Dear Stanley: Differences Between Atmospheres for Microorganism Growth

Dear Stanley,

I want to make sure I’m using the right atmosphere to get good growth of my microorganisms. Can you explain the differences between aerobic, anaerobic, microaerophilic, and capnophilic atmospheres for microorganism growth?

Beth from Salt Lake City, UT


Dear Beth,

I would be glad to explain the differences!

Aerobic

Let me start with the most common atmosphere, aerobic. An aerobic atmosphere is composed primarily of oxygen (21%) and a small amount of carbon dioxide (0.03%). Because the atmosphere is oxygen-rich, it’s an ideal environment for obligate aerobes and facultative anaerobes.

An example of an obligate aerobe: Pseudomonas aeruginosa

More tips on growth success with aerobes: Methods for Growth Success: Aerobic Microorganisms

Anaerobic

An anaerobic atmosphere either contains zero or very little oxygen. This atmosphere is best for growing facultative anaerobes and obligate anaerobes. Providing an anaerobic atmosphere is especially important for obligate anaerobes who can only tolerate oxygen levels of <0.5% to 0.8%.

An example of an anaerobe: Clostridium difficile

More tips on growth success with anaerobes: Methods for Growth Success: Obligate Anaerobes

Microaerophilic

A microaerophilic atmosphere is ideal for a microorganism that can grow under reduced oxygen and increased carbon dioxide levels. The composition of this atmosphere is between 8-10% carbon dioxide and 5-10% oxygen. A microaerophilic atmosphere is most easily obtained using specially designed generating systems to create and monitor the desired levels of oxygen and carbon dioxide. These systems typically include jars or pouches and sachets.

The most common microaerophile: Campylobacter sp

Tips on growth success with microaerophiles: Methods for Growth Success: Microaerophiles

Capnophilic (Carbon Dioxide Enriched)

A capnophilic atmosphere, or carbon dioxide enriched, has an elevated level of carbon dioxide to facilitate the growth of capnophilic bacteria. This atmosphere is typically between 5-10% carbon dioxide and approximately 15% oxygen.  A candle jar may be appropriate for some microorganisms that require a higher level of carbon dioxide in the atmosphere to grow. Candle jars usually provide about 3-5% carbon dioxide and 8-10% oxygen, and can also be used for microaerophiles that don’t require an elevated carbon dioxide level for growth.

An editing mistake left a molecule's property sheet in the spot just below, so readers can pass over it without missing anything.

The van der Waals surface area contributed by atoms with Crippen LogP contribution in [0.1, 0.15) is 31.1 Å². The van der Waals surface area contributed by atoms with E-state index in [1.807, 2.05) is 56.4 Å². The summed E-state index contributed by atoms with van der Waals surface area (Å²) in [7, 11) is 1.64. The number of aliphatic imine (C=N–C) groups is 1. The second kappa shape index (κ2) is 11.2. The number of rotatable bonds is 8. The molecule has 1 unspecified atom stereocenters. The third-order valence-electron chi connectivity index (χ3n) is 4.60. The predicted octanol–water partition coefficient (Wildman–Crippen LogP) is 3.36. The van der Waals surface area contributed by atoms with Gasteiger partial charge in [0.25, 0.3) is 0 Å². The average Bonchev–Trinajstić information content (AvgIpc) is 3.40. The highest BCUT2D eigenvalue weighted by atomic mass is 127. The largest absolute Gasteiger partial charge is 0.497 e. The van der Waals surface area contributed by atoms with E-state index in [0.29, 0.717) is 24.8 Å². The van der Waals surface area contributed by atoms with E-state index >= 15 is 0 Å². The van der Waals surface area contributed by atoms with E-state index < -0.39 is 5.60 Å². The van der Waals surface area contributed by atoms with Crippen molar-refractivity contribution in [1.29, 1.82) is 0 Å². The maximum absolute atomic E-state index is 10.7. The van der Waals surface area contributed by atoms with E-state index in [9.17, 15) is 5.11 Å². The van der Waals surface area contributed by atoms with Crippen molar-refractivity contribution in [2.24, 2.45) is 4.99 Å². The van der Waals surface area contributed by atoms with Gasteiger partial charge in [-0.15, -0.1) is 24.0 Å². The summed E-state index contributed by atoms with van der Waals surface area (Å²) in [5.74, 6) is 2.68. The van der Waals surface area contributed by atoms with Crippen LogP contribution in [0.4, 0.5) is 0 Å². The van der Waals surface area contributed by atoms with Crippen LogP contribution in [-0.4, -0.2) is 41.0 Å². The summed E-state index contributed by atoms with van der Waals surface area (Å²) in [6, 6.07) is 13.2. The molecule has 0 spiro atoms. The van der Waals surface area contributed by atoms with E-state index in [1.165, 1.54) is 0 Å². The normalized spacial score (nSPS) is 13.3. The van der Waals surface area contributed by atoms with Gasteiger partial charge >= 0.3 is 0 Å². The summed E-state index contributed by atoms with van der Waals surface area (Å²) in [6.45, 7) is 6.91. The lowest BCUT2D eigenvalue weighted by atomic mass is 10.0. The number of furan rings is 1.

An example of a capnophilic microorganism: Haemophilus influenzae

Tips on growth success with capnophiles: Methods for Growth Success: Carbon Dioxide Dependent Microorganisms

For detailed descriptions of growth methods for all Microbiologics strains, check out our Growth Requirements document. Our Technical Support team is also here to help if you need guidance determining the best atmosphere for your microorganisms.

Sincerely,

Stanley Staphylococcus

 

Stanley Staphylococcus is a Master Micro-Technologist at Microbiologics, where he is responsible for helping customers understand why microorganisms behave the way they do. You could say he’s somewhat of a psychologist. Microbiologics has been lucky to have Stanley, a graduate of Gram-Positive Cocci University, as a member of their renowned Technical Support Team for over 20 years. Stanley says his favorite type of people are microbiologists and he enjoys traveling far and wide to meet them. Amazingly, Stanley has been on every continent – even Antarctica!

How to submit inquiries: There are two ways to get Stanley’s help. You can email your questions to stanley@microbiologics.com or you can simply submit an inquiry from our Dear Stanley page. For urgent issues, please contact our Technical Support Team at techsupport@microbiolgics.com or 1.320.229.7045.

 

Resources

Tankshewar. “Oxygen Requirements for Pathogenic Bacteria.” Microbe Online, 10 June 2016, microbeonline.com/oxygen-requirements-for-pathogenic-bacteria/.

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